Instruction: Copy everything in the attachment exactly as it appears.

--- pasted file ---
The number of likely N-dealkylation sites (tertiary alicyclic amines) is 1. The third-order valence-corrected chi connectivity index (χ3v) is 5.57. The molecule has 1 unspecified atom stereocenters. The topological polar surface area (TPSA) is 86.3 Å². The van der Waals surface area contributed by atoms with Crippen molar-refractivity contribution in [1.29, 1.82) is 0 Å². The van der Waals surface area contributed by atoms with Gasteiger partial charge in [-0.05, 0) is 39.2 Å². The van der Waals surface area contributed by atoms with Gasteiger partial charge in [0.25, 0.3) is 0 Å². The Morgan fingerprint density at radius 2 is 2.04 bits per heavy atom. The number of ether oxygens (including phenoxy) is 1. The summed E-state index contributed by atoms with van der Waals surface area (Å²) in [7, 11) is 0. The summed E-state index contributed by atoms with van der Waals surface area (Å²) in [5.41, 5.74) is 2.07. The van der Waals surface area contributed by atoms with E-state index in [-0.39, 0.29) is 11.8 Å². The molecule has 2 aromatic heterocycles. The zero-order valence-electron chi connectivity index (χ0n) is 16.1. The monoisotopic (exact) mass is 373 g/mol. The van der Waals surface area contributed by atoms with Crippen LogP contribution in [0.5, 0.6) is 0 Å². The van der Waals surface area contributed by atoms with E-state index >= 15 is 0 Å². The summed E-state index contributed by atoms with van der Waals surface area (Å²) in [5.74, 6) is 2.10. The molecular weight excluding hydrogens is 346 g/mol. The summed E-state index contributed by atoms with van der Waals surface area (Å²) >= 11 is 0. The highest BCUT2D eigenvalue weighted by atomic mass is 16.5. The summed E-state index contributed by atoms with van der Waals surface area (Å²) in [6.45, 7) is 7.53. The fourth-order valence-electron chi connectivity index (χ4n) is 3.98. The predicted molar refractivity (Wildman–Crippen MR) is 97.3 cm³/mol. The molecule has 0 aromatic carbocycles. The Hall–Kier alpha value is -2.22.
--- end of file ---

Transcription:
The number of likely N-dealkylation sites (tertiary alicyclic amines) is 1. The third-order valence-corrected chi connectivity index (χ3v) is 5.57. The molecule has 1 unspecified atom stereocenters. The topological polar surface area (TPSA) is 86.3 Å². The van der Waals surface area contributed by atoms with Crippen molar-refractivity contribution in [1.29, 1.82) is 0 Å². The van der Waals surface area contributed by atoms with Gasteiger partial charge in [-0.05, 0) is 39.2 Å². The van der Waals surface area contributed by atoms with Gasteiger partial charge in [0.25, 0.3) is 0 Å². The Morgan fingerprint density at radius 2 is 2.04 bits per heavy atom. The number of ether oxygens (including phenoxy) is 1. The summed E-state index contributed by atoms with van der Waals surface area (Å²) in [7, 11) is 0. The summed E-state index contributed by atoms with van der Waals surface area (Å²) in [5.41, 5.74) is 2.07. The van der Waals surface area contributed by atoms with E-state index in [-0.39, 0.29) is 11.8 Å². The molecule has 2 aromatic heterocycles. The zero-order valence-electron chi connectivity index (χ0n) is 16.1. The monoisotopic (exact) mass is 373 g/mol. The van der Waals surface area contributed by atoms with Crippen LogP contribution in [0.5, 0.6) is 0 Å². The van der Waals surface area contributed by atoms with E-state index >= 15 is 0 Å². The summed E-state index contributed by atoms with van der Waals surface area (Å²) in [5.74, 6) is 2.10. The molecular weight excluding hydrogens is 346 g/mol. The summed E-state index contributed by atoms with van der Waals surface area (Å²) >= 11 is 0. The highest BCUT2D eigenvalue weighted by atomic mass is 16.5. The summed E-state index contributed by atoms with van der Waals surface area (Å²) in [6.45, 7) is 7.53. The fourth-order valence-electron chi connectivity index (χ4n) is 3.98. The predicted molar refractivity (Wildman–Crippen MR) is 97.3 cm³/mol. The molecule has 0 aromatic carbocycles. The Hall–Kier alpha value is -2.22.